Showing posts with label Movies. Show all posts
Showing posts with label Movies. Show all posts

Saturday, December 29, 2012

Rankin Bass' Rudolph's Shiny New Year (1976)

Rudolph is legendary for saving Christmas, but did you know he saved the New Year as well? While Santa Claus is recuperating from his December sleigh ride, he receives a letter from an old friend, Father Time. Seems that Baby New Year is missing, and if the little tyke isn't found, Old Year will continue forever--a catastrophe for Father Time, whose job it is to keep things moving forward. A search party is essential, yet with such thick fog, there's only one reindeer fit for the job. "Rudolph with your nose so bright, you've six days left to set things right," says Santa. Trouble hits immediately when Rudolph discovers that Aeon the Terrible, a big-beaked monster bird, is also searching for the missing baby. Rudolph gets help from a giant whale and a good-natured caveman, who dish up plenty of song and dance in between narrow escapes in their race against the end of the calendar year. Sound far-fetched? Perhaps, but it contains as much magic as its predecessors, Rudolph the Red-Nosed Reindeer and Santa Claus Is Comin' to Town, all produced and directed by Jules Bass and Arthur Rankin Jr., and written by the esteemed Romeo Muller. The same stop-motion animation we've grown to love is here as well, and narrator Red Skelton has as trusted a voice as Burl Ives and Fred Astaire. While the New Year holiday will never be as celebrated as Christmas, this title is a welcome addition to any Rankin and Bass collection of holiday films. --Lynn Gibson

Part 1:

Part 2:

Part 3:

Part 4:

Part 5:

Tuesday, December 25, 2012

The Nativity Story (2006)

In Nazareth, a town oppressed by the devastating taxation practices of King Herod, a teenage girl, Mary, is told by her parents that they have arranged for her to marry Joseph. Distraught by the idea of marrying a man she hardly knows, Mary takes refuge in a grove to collect her thoughts. There, she is visited by an angel, who tells her that she has been chosen by God to bear his son. Despite the public scorn from an unwed pregnancy, together, Mary and Joseph travel to Bethlehem for a census mandated by the King. It is here, with a great celestial event revealing his prophecy, in a history-defining event, that Jesus is born.

Monday, December 24, 2012

Rankin Bass: The Little Drummer Boy (1968)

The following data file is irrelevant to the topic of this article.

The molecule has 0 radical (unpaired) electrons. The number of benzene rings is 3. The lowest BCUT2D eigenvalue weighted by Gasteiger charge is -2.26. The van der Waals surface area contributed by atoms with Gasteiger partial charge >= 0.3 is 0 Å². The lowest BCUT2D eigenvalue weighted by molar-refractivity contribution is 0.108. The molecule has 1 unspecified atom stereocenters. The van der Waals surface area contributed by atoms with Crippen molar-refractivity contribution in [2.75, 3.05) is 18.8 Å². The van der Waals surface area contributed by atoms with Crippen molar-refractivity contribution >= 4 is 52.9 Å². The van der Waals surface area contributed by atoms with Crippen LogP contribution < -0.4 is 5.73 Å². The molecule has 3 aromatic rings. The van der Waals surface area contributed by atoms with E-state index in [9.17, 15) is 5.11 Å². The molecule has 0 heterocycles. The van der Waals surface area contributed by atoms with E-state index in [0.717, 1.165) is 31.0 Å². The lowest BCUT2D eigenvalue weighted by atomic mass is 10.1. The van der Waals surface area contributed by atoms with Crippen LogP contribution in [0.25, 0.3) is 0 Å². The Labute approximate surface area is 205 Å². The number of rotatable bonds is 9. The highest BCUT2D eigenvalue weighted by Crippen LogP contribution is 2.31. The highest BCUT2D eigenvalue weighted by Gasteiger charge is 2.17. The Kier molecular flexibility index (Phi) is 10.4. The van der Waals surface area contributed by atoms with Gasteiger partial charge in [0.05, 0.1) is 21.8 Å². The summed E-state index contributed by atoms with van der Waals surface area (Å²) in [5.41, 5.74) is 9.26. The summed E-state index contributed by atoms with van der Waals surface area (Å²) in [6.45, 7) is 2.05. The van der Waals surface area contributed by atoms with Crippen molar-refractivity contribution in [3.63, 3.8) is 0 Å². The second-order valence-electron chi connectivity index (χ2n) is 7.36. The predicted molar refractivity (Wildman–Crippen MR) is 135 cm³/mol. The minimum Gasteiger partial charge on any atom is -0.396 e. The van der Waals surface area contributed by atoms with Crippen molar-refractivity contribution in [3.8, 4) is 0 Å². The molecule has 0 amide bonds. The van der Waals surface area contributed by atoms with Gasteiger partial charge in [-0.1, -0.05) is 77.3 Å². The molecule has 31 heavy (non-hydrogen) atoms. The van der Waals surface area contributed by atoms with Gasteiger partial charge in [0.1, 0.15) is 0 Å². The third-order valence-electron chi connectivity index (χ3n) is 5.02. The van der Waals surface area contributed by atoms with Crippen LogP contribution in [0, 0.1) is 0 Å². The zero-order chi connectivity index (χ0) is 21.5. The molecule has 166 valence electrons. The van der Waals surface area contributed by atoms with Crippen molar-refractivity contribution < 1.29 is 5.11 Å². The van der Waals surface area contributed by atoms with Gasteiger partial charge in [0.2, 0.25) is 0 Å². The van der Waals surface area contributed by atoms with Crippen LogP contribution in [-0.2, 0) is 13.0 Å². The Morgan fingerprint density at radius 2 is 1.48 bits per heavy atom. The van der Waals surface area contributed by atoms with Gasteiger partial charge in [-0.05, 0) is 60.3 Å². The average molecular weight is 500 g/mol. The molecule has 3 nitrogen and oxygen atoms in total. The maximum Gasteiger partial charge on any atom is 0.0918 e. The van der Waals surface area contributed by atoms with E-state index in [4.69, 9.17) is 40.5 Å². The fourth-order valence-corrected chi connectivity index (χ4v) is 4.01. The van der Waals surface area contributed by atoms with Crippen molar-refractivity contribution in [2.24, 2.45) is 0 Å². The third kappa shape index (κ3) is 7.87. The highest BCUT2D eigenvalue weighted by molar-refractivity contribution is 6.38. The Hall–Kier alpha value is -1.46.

The story elaborates on the popular Christmas song about a shepherd boy who plays his drum for the baby Jesus and makes the animals dance, is a little more tough-minded than you might expect. The kid begins the story as what we'd now call a neglected child, a surly urchin who says he hates all people. He's pulled back from the brink, first by learning to make music, and then by his encounter with the Christ child. The underlying message alone--that everybody has something worth contributing--qualifies the show for holiday-perennial status. The big-name voice performers, Jose Ferrer and Greer Garson (who narrates), may be a little too ponderous for the occasion, but the familiar cartoony tones of Paul Frees (aka Boris Badenov) and June Forey (aka Rocket J. Squirrel) help liven up the proceedings. It's only 23 minutes long, so it's worth a shot for younger children. --David Chute

Sunday, December 23, 2012

Nestor, The Long-Eared Christmas Donkey (1977)

The wondrous story of Christ's birth is told by an unlikely source: Nestor, a gentle donkey with incredibly long ears and a first-hand knowledge of life in a stable. This simple tale, which takes place in the days of the Roman Empire, is about a humble couple about to take a long journey to Bethlehem and a small, insignificant donkey who is destined to help them along. By all outward appearances, Nestor is undeserving of such a privilege. Stable animals tease him incessantly for his long appendages until, finally, he is cast out of the barn into the winter cold. Snow and ice bring about even greater calamity for Nestor until he receives a dose of divine goodness. Nestor meets Tilly, a heavenly cherub (voiced by Brenda Vaccaro) who imparts guidance to the despairing burro and tells him that soon he would be chosen to participate in a miracle involving a star and a baby, a lowly stable and some travelers named Mary and Joseph. Short and sweet, this stop-motion Christmas gem from Arthur Rankin Jr. and Jules Bass is narrated by Roger Miller. Get out the hanky for an understated holiday classic that will appeal to families of all ages. --Lynn Gibson

Wednesday, August 1, 2012

Disney's 101 Dalmations (1961)

Full of boundless adventure and boisterous fun, Disney's 17th animated masterpiece is the original film classic starring 101 of the world's most lovable, huggable Dalmatians and their hilariously evil captor, Cruella De Vil! A charming London neighborhood is home to Roger and Anita, whose beloved Dalmatians, Pongo and Perdita, have become the proud parents of 15 puppies. But when Cruella and her bumbling henchmen, Horace and Jasper, unexpectedly appear, the pups soon disappear -- along with every other Dalmatian puppy in town! Now Pongo and Perdita must rally their animal friends and use the power of the "Twilight Bark" to find Cruella's secret hideaway and free the puppies. Featuring the unforgettable toe-tapping song "Cruella De Vil," 101 DALMATIANS is one of the most cherished and sought-after Disney classics of all time -- and among the last films to bear the personal touch of Walt Disney.